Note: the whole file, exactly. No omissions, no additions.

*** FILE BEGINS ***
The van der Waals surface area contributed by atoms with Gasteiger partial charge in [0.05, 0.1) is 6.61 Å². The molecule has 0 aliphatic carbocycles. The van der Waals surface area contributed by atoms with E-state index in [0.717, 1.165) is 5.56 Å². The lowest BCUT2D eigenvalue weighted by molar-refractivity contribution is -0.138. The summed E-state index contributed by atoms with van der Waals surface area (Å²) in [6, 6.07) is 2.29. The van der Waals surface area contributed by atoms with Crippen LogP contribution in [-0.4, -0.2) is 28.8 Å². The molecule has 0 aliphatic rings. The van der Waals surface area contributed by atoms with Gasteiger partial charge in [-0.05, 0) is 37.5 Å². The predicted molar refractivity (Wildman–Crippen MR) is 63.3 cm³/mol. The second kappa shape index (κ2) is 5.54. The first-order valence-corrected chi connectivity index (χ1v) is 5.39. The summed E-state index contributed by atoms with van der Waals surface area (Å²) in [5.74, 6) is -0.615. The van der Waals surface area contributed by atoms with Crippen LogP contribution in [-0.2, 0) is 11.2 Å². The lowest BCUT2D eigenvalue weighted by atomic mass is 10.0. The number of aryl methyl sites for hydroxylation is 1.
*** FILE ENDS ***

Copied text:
The van der Waals surface area contributed by atoms with Gasteiger partial charge in [0.05, 0.1) is 6.61 Å². The molecule has 0 aliphatic carbocycles. The van der Waals surface area contributed by atoms with E-state index in [0.717, 1.165) is 5.56 Å². The lowest BCUT2D eigenvalue weighted by molar-refractivity contribution is -0.138. The summed E-state index contributed by atoms with van der Waals surface area (Å²) in [6, 6.07) is 2.29. The van der Waals surface area contributed by atoms with Crippen LogP contribution in [-0.4, -0.2) is 28.8 Å². The molecule has 0 aliphatic rings. The van der Waals surface area contributed by atoms with Gasteiger partial charge in [-0.05, 0) is 37.5 Å². The predicted molar refractivity (Wildman–Crippen MR) is 63.3 cm³/mol. The second kappa shape index (κ2) is 5.54. The first-order valence-corrected chi connectivity index (χ1v) is 5.39. The summed E-state index contributed by atoms with van der Waals surface area (Å²) in [5.74, 6) is -0.615. The van der Waals surface area contributed by atoms with Crippen LogP contribution in [-0.2, 0) is 11.2 Å². The lowest BCUT2D eigenvalue weighted by atomic mass is 10.0. The number of aryl methyl sites for hydroxylation is 1.